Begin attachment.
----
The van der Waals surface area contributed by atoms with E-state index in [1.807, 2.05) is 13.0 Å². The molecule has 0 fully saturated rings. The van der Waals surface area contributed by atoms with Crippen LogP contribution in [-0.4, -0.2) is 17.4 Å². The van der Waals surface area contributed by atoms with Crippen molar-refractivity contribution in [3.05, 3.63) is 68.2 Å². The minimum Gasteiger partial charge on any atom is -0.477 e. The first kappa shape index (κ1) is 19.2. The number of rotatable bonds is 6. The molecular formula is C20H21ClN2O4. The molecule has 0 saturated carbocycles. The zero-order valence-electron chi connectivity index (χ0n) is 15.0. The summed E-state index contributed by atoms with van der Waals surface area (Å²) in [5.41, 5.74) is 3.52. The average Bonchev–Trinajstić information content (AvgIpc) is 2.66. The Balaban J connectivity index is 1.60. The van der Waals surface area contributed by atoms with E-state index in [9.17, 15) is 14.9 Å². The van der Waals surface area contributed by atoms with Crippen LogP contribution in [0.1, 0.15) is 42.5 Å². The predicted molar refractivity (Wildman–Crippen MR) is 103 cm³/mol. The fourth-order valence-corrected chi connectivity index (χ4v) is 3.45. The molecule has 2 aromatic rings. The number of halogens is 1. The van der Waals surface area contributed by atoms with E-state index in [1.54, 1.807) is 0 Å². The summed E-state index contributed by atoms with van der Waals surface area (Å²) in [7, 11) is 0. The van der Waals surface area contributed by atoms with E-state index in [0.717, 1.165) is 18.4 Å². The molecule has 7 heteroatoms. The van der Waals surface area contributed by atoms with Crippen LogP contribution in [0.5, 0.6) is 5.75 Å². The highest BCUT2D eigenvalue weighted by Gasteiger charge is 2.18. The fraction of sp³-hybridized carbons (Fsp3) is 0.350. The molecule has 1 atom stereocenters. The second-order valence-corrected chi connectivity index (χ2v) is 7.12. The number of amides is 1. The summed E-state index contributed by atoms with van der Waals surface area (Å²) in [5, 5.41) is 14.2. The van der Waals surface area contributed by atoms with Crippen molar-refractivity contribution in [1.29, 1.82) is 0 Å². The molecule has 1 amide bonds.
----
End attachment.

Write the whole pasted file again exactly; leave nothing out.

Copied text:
The van der Waals surface area contributed by atoms with E-state index in [1.807, 2.05) is 13.0 Å². The molecule has 0 fully saturated rings. The van der Waals surface area contributed by atoms with Crippen LogP contribution in [-0.4, -0.2) is 17.4 Å². The van der Waals surface area contributed by atoms with Crippen molar-refractivity contribution in [3.05, 3.63) is 68.2 Å². The minimum Gasteiger partial charge on any atom is -0.477 e. The first kappa shape index (κ1) is 19.2. The number of rotatable bonds is 6. The molecular formula is C20H21ClN2O4. The molecule has 0 saturated carbocycles. The zero-order valence-electron chi connectivity index (χ0n) is 15.0. The summed E-state index contributed by atoms with van der Waals surface area (Å²) in [5.41, 5.74) is 3.52. The average Bonchev–Trinajstić information content (AvgIpc) is 2.66. The Balaban J connectivity index is 1.60. The van der Waals surface area contributed by atoms with E-state index in [9.17, 15) is 14.9 Å². The van der Waals surface area contributed by atoms with Crippen LogP contribution in [0.1, 0.15) is 42.5 Å². The predicted molar refractivity (Wildman–Crippen MR) is 103 cm³/mol. The fourth-order valence-corrected chi connectivity index (χ4v) is 3.45. The molecule has 2 aromatic rings. The number of halogens is 1. The van der Waals surface area contributed by atoms with E-state index in [1.54, 1.807) is 0 Å². The summed E-state index contributed by atoms with van der Waals surface area (Å²) in [7, 11) is 0. The van der Waals surface area contributed by atoms with E-state index in [0.717, 1.165) is 18.4 Å². The molecule has 7 heteroatoms. The van der Waals surface area contributed by atoms with Crippen LogP contribution in [0.5, 0.6) is 5.75 Å². The highest BCUT2D eigenvalue weighted by Gasteiger charge is 2.18. The fraction of sp³-hybridized carbons (Fsp3) is 0.350. The molecule has 1 atom stereocenters. The second-order valence-corrected chi connectivity index (χ2v) is 7.12. The number of amides is 1. The summed E-state index contributed by atoms with van der Waals surface area (Å²) in [5, 5.41) is 14.2. The van der Waals surface area contributed by atoms with Crippen molar-refractivity contribution in [1.29, 1.82) is 0 Å². The molecule has 1 amide bonds.